Dubai: Sheikh Jassim bin Hamad Al Thani has submitted a final bid of around 5 billion pound ($6.3 billion) for Manchester United, one of the world’s most iconic football teams, according to people familiar with the situation.
British billionaire Jim Ratcliffe also lodged a final bid for control of the club by Friday’s deadline, said the people, who asked not to be identified because the information wasn’t public yet.
Sheikh Jassim’s bid consists of the 5 billion pound sum that will go to the sellers if successful, plus additional amounts for club facilities and other investments, one of the people said.
- English Premier League: Manchester United coach Ten Hag hoping Rashford injury is not serious
- FA Cup: Manchester United beat Brighton on penalties to set up final against Manchester City
- Europa League quarter-final preview: Manchester United must make home advantage over Sevilla count
- Europa League quarter-final: Sevilla host Manchester United with tie in the balance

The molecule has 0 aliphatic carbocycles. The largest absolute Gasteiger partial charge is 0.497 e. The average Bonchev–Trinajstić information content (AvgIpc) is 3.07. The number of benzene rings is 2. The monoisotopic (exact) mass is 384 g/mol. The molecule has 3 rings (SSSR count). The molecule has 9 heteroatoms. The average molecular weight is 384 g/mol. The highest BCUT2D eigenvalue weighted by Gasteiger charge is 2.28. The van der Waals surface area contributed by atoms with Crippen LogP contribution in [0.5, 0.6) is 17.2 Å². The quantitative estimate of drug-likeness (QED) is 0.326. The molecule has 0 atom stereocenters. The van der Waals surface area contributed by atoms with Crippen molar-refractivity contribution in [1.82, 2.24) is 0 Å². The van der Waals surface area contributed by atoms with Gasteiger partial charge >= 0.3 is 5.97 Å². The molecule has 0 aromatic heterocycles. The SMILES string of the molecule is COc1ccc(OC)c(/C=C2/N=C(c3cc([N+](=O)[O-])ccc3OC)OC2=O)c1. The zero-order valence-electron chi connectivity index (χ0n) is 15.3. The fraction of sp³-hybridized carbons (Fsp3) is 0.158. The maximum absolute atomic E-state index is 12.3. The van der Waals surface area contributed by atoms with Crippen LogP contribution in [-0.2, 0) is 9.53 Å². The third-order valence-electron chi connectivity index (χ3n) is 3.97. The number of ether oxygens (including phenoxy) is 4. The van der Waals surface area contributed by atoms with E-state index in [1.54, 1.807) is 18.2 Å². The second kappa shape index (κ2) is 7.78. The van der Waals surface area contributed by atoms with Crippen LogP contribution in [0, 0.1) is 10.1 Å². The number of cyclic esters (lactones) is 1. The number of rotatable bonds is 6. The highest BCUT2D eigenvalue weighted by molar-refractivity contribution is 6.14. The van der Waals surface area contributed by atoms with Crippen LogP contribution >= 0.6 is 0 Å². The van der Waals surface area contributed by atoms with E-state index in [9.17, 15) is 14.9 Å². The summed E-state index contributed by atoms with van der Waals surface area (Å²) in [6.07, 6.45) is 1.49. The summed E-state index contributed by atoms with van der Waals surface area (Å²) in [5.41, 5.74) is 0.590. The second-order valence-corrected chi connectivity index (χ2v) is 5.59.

A transaction at that price would rank as the largest-ever deal involving a sports franchise, surpassing the $4.65 billion paid last year by a group led by Walmart heir Rob Walton for the National Football League’s Denver Broncos. It would also top the pending $6 billion sale of the NFL’s Washington Commanders to a group led by Apollo Global Management co-founder Josh Harris.
The third-round bids by the two rivals were due in at 10 pm Friday in London time. Both parties declined to comment.
The Glazer family, which currently owns Manchester United, hired investment bank Raine Group to drum up interest for the once dominant English Premier League team. The club has floundered in recent years and been overshadowed by its crosstown rival, Manchester City.
Raine was also in charge of the sale of Chelsea FC last year. While Chelsea saw a fierce fight among bidders, Sheikh Jassim and Ratcliffe have been the only two parties to publicly declare an interest in buying Manchester United, after rising interest rates combined with what many saw as an excessive valuation put many bidders off.
Carlyle Group, Ares Management and Elliott Investment Management, have made separate bids for financing and minority stakes in Manchester United.